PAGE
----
FCC Chairman Julius Genachowski delivers tough love to broadcasters
In a wide-ranging speech to broadcasters, Federal Communications Commission Chairman Julius Genachowski tried to ease fears in the industry about the agency's broadband plan, expressed concern about recent battles over carriage fees between broadcasters and cable operators, and warned of a potential crisis in journalism.
Speaking at the National Assn. of Broadcasters conference in Las Vegas, Genachowski said all the talk in the industry that the FCC is going to forcefully take spectrum from broadcasters to sell to telecommunications companies is a "myth." The goal of the FCC's broadband plan, he said, is not to "confiscate broadcasters' spectrum and drive broadcasters out of business."
As part of the FCC's broadband plan, which was presented to Congress last month, the agency has said it would like broadcasters to voluntarily return 120 megahertz of spectrum -- or airwaves -- allocated to TV stations to allow for quicker mobile phones and improved broadband service. Broadcasters do not want to give up their spectrum and say they want to offer their own mobile services, which could provide a much- needed revenue stream to prop up the sagging local TV business. (For more on this debate, please see this article in Tuesday's Los Angeles Times.)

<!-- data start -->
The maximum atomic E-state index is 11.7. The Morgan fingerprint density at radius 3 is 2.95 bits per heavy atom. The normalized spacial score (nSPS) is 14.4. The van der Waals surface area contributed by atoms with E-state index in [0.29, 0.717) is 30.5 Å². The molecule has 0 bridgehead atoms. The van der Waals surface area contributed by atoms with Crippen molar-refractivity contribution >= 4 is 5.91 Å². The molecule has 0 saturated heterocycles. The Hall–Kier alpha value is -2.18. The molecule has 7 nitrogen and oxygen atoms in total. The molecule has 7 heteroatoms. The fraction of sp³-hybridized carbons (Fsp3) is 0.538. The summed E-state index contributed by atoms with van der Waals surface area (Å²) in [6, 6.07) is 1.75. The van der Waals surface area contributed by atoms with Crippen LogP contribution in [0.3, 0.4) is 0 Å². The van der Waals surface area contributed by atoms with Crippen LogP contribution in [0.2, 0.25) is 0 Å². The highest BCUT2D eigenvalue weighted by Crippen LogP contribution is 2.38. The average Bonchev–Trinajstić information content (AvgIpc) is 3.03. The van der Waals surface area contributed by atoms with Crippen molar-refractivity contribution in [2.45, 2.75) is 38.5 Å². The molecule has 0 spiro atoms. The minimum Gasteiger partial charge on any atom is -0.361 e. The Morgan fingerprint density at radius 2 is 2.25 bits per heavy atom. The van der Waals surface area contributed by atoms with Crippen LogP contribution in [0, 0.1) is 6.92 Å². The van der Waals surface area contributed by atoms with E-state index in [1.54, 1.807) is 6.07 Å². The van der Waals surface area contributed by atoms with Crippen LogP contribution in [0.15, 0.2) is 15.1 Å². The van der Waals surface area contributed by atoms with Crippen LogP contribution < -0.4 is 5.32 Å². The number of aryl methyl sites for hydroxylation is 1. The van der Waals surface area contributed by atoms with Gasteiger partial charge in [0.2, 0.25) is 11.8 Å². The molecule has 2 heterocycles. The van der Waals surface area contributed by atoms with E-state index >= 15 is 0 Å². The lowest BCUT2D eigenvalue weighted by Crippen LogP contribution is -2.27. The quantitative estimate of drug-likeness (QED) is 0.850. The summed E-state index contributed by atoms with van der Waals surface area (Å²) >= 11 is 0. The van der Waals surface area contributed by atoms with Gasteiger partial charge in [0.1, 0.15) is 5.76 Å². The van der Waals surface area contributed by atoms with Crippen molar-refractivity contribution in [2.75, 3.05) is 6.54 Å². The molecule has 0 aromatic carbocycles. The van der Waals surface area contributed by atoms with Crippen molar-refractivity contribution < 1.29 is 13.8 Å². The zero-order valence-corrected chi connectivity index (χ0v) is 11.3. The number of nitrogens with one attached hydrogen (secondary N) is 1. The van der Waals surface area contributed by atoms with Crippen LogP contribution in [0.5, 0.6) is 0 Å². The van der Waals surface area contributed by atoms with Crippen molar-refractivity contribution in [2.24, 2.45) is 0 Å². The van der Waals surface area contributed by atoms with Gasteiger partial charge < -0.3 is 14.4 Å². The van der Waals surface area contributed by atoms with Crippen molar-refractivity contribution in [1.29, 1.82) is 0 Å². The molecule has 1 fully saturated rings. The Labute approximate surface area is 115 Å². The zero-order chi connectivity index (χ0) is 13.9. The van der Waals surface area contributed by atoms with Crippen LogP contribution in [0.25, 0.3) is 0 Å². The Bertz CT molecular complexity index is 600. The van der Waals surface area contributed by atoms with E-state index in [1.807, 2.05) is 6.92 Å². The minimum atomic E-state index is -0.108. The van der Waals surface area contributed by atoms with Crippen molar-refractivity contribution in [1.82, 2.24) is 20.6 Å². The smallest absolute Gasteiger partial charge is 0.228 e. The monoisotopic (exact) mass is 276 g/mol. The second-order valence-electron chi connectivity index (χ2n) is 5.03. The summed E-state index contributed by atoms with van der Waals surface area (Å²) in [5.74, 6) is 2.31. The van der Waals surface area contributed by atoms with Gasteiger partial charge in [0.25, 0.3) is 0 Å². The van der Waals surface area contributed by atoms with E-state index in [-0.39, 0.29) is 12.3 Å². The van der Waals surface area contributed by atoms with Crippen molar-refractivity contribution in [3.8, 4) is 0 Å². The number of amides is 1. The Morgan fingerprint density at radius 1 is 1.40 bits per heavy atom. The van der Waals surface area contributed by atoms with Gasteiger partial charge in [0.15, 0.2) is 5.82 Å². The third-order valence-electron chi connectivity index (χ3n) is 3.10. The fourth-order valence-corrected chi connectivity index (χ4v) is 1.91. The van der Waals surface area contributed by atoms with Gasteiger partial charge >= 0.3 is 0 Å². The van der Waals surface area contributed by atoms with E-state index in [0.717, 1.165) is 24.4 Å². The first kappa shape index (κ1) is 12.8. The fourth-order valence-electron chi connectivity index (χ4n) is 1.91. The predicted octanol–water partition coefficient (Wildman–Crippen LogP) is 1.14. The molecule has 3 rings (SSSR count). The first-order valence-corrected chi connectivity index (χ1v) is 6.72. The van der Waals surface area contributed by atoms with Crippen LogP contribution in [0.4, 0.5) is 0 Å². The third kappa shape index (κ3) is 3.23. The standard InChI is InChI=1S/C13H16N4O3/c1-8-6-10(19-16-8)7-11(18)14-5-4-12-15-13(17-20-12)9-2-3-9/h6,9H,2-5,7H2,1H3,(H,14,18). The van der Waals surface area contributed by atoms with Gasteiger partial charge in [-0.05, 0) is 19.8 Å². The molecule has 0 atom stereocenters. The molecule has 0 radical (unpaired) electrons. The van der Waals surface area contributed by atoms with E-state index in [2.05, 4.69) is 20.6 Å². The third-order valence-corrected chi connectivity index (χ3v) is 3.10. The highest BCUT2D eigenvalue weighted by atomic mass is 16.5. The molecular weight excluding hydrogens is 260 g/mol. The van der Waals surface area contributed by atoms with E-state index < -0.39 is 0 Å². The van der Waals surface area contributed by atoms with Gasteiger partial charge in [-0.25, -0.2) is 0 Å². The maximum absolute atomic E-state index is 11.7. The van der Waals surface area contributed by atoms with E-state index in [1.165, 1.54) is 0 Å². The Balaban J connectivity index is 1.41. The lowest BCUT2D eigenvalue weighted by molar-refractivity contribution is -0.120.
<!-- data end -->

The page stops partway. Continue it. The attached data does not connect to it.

Though Genachowski tried to assuage fears that the FCC would force broadcasters to cough up spectrum, he said the situation could become dire. "We're at serious risk as a country in not moving quickly enough on our technology infrastructure and in other areas to remain the world's leader in innovation." This is not, he added, "theory or idle speculation. It's math and physics."
Spectrum wasn't the only touchy issue Genachowski broached in his speech. He also talked about the recent round of fights between cable operators and broadcasters over fees that in some instances have led to consumers losing access to TV channels. That happened in New York in March when Walt Disney Co. briefly pulled the signal of its WABC off of Cablevision Systems because it did not think the cable operator was paying a fair price to carry the station.
So-called retransmission consent disputes have been a constant in the industry since Congress passed a law almost 20 years ago allowing broadcasters to seek financial compensation from cable operators in return for carrying their signals. As of late the tiffs have grown increasingly ugly.
Time Warner Cable and several other distributors have asked the FCC to revisit the retransmission consent rules, and the commission is soliciting comments on the topic.
The FCC chairman also suggested that local TV stations can fill the void and help solve the "potential crisis in journalism." Networks, newspapers and other media outlets, he said, "have slashed the number of reporters who provide accountability."
Genachowski, whose voluntary request for spectrum was recently compared by NAB President Gordon Smith to Vito Corleone's making people offers they can't refuse, took that in stride when he took the stage in Vegas.
"All the good restaurants have been offering to comp me," he cracked.
-- Joe Flint
Photo: Julius Genachowski. Credit: Chip Somodevilla / Getty Images